Water and Environment
Interference of Water and Environmental Variables on Lead Chloride Toxicity in Artemia salina Model
Mohammad SN1, Pinto AAG1, Nagai MYO1, Coimbra EM1,
Suffredini IB1, Peres GB1, Bernardi MM1, Bonamin LV1 *
1] Graduate Program in Environmental and Experimental Pathology – Universidade Paulista (UNIP). Rua Dr. Bacelar, 1212 – 4th floor. ZIP-CODE: 04026-002 – São Paulo, São Paulo, Brazil.
Authors’ e-mails: Mohammad SN (email@example.com); Pinto AAG (firstname.lastname@example.org), Nagai MYO (email@example.com), Coimbra EN (firstname.lastname@example.org), Suffredini IB (email@example.com), Peres GB (firstname.lastname@example.org), Bernardi MM (email@example.com), Bonamin LV * (firstname.lastname@example.org; email@example.com).
Keywords: ecotoxicology, microcrustacean, circalunar, water agitation, succussion
• Received: October 30, 2021
• Revised: December 15 2021
• Accepted: February 21, 2021
• Published: April 25, 2022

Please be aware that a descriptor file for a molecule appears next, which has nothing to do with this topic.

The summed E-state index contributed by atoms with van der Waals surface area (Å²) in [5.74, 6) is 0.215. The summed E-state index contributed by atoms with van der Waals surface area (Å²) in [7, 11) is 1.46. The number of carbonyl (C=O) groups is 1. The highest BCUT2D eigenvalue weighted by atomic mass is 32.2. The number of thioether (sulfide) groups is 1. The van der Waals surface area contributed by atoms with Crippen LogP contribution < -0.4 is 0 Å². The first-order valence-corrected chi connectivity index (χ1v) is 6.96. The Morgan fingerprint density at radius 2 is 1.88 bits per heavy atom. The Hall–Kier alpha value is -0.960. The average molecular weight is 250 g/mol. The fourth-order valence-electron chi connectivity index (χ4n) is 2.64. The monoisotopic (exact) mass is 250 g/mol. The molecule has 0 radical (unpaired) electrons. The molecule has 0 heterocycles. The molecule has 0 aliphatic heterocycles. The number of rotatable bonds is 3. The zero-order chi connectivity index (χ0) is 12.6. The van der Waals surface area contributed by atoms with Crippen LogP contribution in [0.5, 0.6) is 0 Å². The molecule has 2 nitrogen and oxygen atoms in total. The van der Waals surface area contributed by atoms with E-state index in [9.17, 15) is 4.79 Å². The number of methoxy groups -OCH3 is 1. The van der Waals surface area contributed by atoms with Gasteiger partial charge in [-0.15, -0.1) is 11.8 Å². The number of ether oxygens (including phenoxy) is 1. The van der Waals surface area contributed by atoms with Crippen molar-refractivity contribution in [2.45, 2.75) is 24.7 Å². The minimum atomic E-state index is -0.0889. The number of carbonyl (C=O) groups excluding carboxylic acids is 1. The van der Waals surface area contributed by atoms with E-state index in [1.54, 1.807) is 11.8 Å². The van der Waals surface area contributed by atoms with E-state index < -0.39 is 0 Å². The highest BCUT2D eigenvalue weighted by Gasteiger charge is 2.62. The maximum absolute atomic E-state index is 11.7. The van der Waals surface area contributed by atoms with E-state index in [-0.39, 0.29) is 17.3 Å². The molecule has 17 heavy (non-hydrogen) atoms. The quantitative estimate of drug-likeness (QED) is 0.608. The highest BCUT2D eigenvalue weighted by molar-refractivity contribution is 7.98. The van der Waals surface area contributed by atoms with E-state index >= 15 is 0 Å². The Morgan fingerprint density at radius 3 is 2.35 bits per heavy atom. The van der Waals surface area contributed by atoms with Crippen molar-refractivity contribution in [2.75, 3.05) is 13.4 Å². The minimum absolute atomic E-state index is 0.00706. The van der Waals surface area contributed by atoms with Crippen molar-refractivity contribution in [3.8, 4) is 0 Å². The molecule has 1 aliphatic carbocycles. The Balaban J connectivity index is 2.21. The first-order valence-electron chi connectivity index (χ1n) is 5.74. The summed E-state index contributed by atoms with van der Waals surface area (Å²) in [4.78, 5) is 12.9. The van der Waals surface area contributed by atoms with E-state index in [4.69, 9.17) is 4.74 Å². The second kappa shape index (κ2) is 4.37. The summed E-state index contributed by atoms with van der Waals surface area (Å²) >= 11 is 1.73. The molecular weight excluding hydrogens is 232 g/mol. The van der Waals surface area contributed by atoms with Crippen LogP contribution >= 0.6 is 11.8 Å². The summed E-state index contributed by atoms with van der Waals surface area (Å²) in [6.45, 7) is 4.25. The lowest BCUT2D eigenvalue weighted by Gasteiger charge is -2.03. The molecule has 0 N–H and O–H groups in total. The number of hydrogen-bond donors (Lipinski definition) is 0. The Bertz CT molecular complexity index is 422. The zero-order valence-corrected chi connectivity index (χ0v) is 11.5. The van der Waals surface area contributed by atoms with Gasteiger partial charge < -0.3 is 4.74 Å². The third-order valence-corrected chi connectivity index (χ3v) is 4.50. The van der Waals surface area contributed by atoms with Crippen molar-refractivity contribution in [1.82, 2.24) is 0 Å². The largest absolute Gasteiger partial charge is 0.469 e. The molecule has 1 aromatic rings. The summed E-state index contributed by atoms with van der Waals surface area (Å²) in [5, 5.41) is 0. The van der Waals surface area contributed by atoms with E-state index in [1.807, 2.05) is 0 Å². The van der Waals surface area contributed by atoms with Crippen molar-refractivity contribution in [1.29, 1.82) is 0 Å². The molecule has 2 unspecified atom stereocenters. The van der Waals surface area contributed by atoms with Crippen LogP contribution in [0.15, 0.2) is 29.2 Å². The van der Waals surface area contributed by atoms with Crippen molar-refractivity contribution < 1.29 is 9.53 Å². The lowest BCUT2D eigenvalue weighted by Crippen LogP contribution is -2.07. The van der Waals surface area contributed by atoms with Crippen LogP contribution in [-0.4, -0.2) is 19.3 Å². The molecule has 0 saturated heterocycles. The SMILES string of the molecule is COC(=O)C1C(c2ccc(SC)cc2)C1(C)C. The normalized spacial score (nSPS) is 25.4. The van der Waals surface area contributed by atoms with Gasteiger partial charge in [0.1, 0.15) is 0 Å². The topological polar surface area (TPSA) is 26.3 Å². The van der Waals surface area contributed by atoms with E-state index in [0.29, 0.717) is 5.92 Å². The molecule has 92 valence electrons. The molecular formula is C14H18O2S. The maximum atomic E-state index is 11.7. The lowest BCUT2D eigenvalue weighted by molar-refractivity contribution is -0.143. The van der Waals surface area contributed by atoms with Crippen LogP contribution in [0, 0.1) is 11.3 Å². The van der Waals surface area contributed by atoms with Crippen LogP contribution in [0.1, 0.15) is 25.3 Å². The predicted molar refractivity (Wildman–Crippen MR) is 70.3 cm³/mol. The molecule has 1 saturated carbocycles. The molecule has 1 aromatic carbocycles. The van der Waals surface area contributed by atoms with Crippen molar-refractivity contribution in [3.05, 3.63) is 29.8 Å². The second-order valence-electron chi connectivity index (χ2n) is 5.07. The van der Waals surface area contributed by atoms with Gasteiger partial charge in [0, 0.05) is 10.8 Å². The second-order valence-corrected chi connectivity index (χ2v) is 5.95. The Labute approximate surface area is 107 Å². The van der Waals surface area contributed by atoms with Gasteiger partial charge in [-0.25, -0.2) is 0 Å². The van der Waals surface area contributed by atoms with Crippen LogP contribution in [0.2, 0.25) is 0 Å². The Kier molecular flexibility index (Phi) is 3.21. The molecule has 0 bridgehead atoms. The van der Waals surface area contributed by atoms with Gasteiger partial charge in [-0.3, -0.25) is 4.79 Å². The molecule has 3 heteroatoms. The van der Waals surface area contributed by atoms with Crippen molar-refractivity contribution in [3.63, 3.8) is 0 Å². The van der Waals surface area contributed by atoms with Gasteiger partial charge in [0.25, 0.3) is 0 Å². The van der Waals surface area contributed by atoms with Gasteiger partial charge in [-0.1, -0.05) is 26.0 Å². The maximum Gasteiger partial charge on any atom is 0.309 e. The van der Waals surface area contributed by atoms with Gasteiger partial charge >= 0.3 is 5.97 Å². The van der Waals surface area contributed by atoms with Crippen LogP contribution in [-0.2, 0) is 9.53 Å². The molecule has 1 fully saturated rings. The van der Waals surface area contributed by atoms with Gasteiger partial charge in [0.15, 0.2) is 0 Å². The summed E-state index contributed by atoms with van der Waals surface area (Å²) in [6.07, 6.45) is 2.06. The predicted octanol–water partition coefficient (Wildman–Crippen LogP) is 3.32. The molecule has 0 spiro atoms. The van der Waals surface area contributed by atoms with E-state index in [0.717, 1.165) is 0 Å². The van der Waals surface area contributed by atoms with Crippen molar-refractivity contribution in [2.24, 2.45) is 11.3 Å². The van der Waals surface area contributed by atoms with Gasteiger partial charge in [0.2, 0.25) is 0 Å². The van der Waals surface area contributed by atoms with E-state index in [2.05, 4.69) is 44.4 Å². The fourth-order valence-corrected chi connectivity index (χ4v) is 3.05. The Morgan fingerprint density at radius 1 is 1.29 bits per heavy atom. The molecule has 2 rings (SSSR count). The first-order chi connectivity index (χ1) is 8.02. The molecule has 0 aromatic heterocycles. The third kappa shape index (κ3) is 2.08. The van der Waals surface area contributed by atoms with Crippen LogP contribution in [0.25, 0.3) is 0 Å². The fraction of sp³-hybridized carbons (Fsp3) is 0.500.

An experimental model was established based on the premise that environmental and water conditions can influence the effects of toxic agents on living beings. To verify if circalunar phases and water agitation can modify the toxicity of lead chloride on in vitro Artemia salina, cysts were exposed to seawater containing 0.04% of lead chloride (equal to EC10 or 10% effective concentration) in 96-well culture plates. Thirty-six experimental repetitions were performed in four series to observe the possible effects of adding stirred water, the so-called succussed water, and of moon phases on toxicity. The cysts were recorded after 48 hours using a digital microscope (1000x magnification) to identify hatching percentage, nauplii viability and mobility. The exposure of cysts to lead chloride (PbCl2) led to an increase in the hatching rate, and this was more evident during the full moon. Addition of succussed water into the seawater medium reduced this effect to baseline levels. An increase in mobility was seen in nauplii born from exposed cysts during the full moon, but this effect was not affected by treatment with succussed water. The organization of nano and microbubbles generated after the succussion of water is supposed to be related to this protective effect. In conclusion, environmental factors, such as the circalunar cycle and products of water agitation, can modulate the adaptive control of hatching in Artemia salina exposed to lead chloride at EC10.